Saturday, November 27, 2010

The Woodsman's Son

The pixie landed this time on his nose. He couldn’t slap at it like the others. Annoyed and scowling he swatted it away. The lad had come down to the river banks to cool off. The mountain stream swept through his quiet valley here and the snow melt of the river cooled the banks during the hot days.

The lad had been chopping wood with his father all day. The trees had been felled generations ago by the giant up in the mountains. A great pile of firs and pines had been left stacked indiscriminately next to a great clearing. The trees had been abandoned during the lad’s grandfather’s life and were well dried and would do well for furniture and building. The clearing was large enough for a small giant mansion. The lad had been awestruck at the enormity when his father, the woodcutter, put him to work.

The day had been long and grueling. Once the woodcutter and his son had filled the cart and cut enough to fill the cart again tomorrow the woodcutter and his son had set off for home. Mother had sent him down to the river bank to cool off and clean up. Wading out into the crisp water had shocked his senses into numbness and the lad had dipped quickly into the water wetting his hair but not scrubbing as his mother had requested. Getting quickly out of the water the lad laid on the grass along the river bank and allowed the sun and the light breeze to dry him.
“I must’ve dozed off.” Thought the lad as the first pixie alighted on his knee cap and gently, but annoyingly woke him. He slapped at his knee yet kept his eyes shut as the sun was high and bright and he did not want to get up yet.

The pixie flitted away and a small laughter reached the lad’s ears. In fact it sounded as if there were many laughters. The pixies were in fact sitting here and there all along the riverbank on flowers and old wooden stumps. When their wings were not beating it was hard to see them. The young man sat up upon swatting the pixie from his nose. Pixies flew close to his face and smiled into his eyes. He smiled back. It’s hard not to smile when pixies smile at you.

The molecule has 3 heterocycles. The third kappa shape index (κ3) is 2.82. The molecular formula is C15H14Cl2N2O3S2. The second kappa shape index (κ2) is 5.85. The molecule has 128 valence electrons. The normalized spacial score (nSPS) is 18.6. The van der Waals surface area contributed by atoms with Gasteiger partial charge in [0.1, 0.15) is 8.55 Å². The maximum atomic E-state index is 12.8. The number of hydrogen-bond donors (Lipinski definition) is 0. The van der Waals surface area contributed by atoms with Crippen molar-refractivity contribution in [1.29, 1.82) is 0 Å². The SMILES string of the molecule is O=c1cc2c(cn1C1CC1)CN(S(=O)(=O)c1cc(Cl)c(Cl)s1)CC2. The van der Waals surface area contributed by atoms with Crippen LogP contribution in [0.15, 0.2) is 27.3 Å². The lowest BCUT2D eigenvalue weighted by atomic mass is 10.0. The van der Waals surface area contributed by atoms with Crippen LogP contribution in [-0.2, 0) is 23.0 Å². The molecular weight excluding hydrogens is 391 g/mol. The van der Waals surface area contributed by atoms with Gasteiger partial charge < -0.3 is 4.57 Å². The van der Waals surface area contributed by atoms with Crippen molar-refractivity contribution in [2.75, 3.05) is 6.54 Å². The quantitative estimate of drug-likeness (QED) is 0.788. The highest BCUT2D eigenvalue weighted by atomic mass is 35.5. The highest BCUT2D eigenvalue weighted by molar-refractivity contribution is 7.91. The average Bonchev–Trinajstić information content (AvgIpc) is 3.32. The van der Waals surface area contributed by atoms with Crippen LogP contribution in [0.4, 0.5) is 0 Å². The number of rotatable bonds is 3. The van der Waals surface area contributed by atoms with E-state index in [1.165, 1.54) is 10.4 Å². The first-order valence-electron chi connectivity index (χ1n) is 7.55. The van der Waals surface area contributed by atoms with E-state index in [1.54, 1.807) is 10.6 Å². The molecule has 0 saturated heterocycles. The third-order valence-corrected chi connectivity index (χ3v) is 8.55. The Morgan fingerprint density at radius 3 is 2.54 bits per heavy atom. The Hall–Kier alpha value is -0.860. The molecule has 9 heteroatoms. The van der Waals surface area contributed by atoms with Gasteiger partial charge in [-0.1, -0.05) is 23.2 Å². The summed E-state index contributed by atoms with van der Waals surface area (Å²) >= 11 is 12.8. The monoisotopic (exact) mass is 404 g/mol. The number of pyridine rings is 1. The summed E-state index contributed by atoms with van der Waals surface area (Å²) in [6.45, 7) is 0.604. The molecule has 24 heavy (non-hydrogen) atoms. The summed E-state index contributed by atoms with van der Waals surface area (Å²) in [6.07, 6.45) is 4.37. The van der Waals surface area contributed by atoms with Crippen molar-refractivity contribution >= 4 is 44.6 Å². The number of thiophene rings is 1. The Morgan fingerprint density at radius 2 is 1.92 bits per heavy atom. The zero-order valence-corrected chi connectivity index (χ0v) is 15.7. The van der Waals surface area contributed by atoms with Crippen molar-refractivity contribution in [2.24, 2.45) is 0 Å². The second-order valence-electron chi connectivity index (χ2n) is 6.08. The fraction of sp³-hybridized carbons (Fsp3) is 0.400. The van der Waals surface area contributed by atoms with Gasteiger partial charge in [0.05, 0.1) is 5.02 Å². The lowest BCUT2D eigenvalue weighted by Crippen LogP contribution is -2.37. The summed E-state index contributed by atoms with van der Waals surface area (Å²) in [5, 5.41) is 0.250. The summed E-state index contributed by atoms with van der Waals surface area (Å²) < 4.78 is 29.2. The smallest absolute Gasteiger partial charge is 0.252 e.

As the pixies suspended themselves in mid-air in front of the lad they started to chatter among themselves. They danced in mid-air then lighted onto the lad’s hair and onto his shoulders. It was confusing to the lad and pestering. He swatted at the pixies to get them out of his hair and off of his shoulders. The pixies thought this great fun and flitted about the young man – sometimes dancing, always laughing and more full of energy than any human has ever had.

The lad, though annoyed, was pleased to have been found by the pixies. Everyone knows they will pick away your worries and your pains and the young man had been feeling both. The pixies made him smile and though he couldn’t understand what they said he knew they like him. He liked them too; as long as they didn’t land on him.

The pixies seemed to know this. They swirled and danced and laughed together but not in unison. As he sat on the banks of the cold clear river the pixies entertained themselves to his delight. As they danced near his feet one pixie then another lighted on the tips of his toes making the lad laugh too. He was no longer annoyed. He enjoyed their light touch even if it tickled. And his toes felt newly clean, light and full of energy.

The pixies entertained themselves with their dancing and fluttering around the lad, occasionally landing on his knees or his shoulders or his fingertips or elbows. The lad grew happier and felt cleaner and lighter than ever before in his short life. The pixies landed on his ears and again in his hair and the lad finally had to stand up for all the playful swatting he was doing to manage the pixies.

Feeling wonderful, the lad decided to go home. He left the river bank walking back to the road between villages to start on his way back into the forest and home.

The lad saw the sky was bluer; he felt the wind even though it was so very light. The trees smelled more pine-y and the pine needles crunched louder under his feet. Everything felt clearer, more alive than before. Along the road came a pretty cart with a smart horse and driver. It was a cart with three children riding in the back among fresh hay, swinging their legs as the cart road past the lad. One boy jumped off the cart and walked back to the Woodcutter's Son on the road as if they were long lost friends. And well they may have been. They started up a conversation in no time about the river and the road, leading on to other subjects as good friends will do.

The driver of the cart stopped for some time to allow the boy and his new found friend time to catch up.

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